When Complaining Customers Hit Twitter and Facebook, Assistly is There
Alex Bard likes to start off his description of Assistly, the San Francisco startup where he’s CEO, with an old quote from Amazon CEO Jeff Bezos. It goes something like this: If you make a customer unhappy in the physical world, he might tell six friends. But if you make the same customer unhappy on the Internet, he can tell 6,000.
“That has never been more true than today,” Bard says. “The first thing that happens when we have a bad customer experience is that we try to find an answer. And if we can’t, we broadcast it, and we all infect many more people than in the past. This shift is putting an unbelievable amount of pressure on companies to be more responsive.”
The challenge for companies isn’t simply to contain the damage from distressed customers; it’s to track them in all the places where they might be sharing their grievances, from traditional Web support forums to newer channels like Twitter and Facebook. But the majority of companies are “still trying to figure out” social media, Bard says. That means even if they notice an irate customer’s tweets or status updates, they may be reluctant to respond in public.
That’s exactly where Assistly comes in. The startup,which Bard co-founded in 2009 with Gary Benitt, Brad Birnbaum, and Jeremy Suriel, has created a Web-based platform designed to help companies engage with customers in whatever channels they choose. Addressing a complaint publicly might not feel comfortable at first. But the benefit, Bard asserts, is that customers who feel heard will eventually have less to complain about. “Once companies start to understand that customer service is a philosophy and not just a department, you will see fewer and fewer people airing [a company's] dirty laundry on Twitter, because there will be less to air,” he says.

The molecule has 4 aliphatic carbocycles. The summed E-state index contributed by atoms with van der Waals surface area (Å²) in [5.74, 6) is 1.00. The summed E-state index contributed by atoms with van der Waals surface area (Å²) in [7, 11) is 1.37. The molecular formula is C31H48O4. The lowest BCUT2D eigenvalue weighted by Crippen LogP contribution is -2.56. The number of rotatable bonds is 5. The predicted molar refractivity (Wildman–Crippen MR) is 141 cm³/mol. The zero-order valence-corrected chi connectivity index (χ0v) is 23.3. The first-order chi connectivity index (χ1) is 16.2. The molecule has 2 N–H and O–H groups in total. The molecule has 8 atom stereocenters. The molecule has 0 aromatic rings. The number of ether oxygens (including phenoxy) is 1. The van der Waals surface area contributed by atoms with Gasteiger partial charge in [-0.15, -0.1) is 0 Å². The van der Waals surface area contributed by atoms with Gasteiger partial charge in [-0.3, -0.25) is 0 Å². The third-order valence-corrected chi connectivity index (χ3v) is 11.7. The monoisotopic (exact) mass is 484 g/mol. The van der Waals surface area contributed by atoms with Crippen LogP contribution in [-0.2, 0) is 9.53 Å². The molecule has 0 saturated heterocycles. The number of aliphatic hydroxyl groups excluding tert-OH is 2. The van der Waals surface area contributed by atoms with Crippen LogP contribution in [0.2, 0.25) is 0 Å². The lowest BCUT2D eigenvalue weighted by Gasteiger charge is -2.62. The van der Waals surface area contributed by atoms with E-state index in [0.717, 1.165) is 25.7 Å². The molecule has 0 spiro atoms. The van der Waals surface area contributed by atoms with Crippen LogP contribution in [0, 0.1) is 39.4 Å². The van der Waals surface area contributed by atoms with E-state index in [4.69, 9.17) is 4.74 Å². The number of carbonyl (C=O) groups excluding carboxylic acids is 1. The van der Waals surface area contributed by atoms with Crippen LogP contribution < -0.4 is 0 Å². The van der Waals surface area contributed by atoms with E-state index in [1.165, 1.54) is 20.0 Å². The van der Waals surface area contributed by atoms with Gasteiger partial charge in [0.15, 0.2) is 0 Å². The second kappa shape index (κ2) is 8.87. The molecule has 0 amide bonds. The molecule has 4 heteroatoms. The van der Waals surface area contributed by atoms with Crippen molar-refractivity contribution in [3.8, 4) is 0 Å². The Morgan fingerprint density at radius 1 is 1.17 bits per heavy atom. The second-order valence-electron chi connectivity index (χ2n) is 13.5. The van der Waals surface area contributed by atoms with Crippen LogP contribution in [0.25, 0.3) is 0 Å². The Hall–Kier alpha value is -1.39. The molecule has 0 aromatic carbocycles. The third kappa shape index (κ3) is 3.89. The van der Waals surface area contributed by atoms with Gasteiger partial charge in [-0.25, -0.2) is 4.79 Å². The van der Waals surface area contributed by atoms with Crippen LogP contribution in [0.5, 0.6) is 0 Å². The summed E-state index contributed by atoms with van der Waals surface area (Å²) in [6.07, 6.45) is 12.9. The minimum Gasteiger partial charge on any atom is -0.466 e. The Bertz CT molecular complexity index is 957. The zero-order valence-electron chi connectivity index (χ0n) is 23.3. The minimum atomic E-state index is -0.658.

You might call Bard, Benitt, Birnbaum, and Suriel a serial customer-support startup team. Assistly is the fourth company they’ve started together, and three out of the four were in customer service and support. The exception was their last company, Goowy, a maker of Flash-based widgets. After the foursome finished a stint at AOL, which acquired Goowy in 2008, Bard says they saw the potential for a new social-media-aware customer support platform aimed not at big enterprises—a market that Bard says is well-served companies like Salesforce.com and Oracle—but at small and medium-sized businesses.
Of course, there’s already another customer support startup right here in San Francisco that sits squarely in the middle of the SMB market: Zendesk. But in Bard’s view, “Zendesk started out as a help desk product and then bolted on some of these social channels.” The difference, he says, is that Assistly incorporate social media into its offering from the beginning, “so social is an ingrained part of the product and the workflow.”
Here’s how it might work: Say you’re a customer support rep at Square (an actual Assistly customer) and a merchant complains on Twitter that they can’t get your mobile credit-card reader to work. The tweet will automatically show up in a multimedia inbox, part of a collaborative Web-based desktop accessible to your whole support team. Assistly will automatically create … Next Page »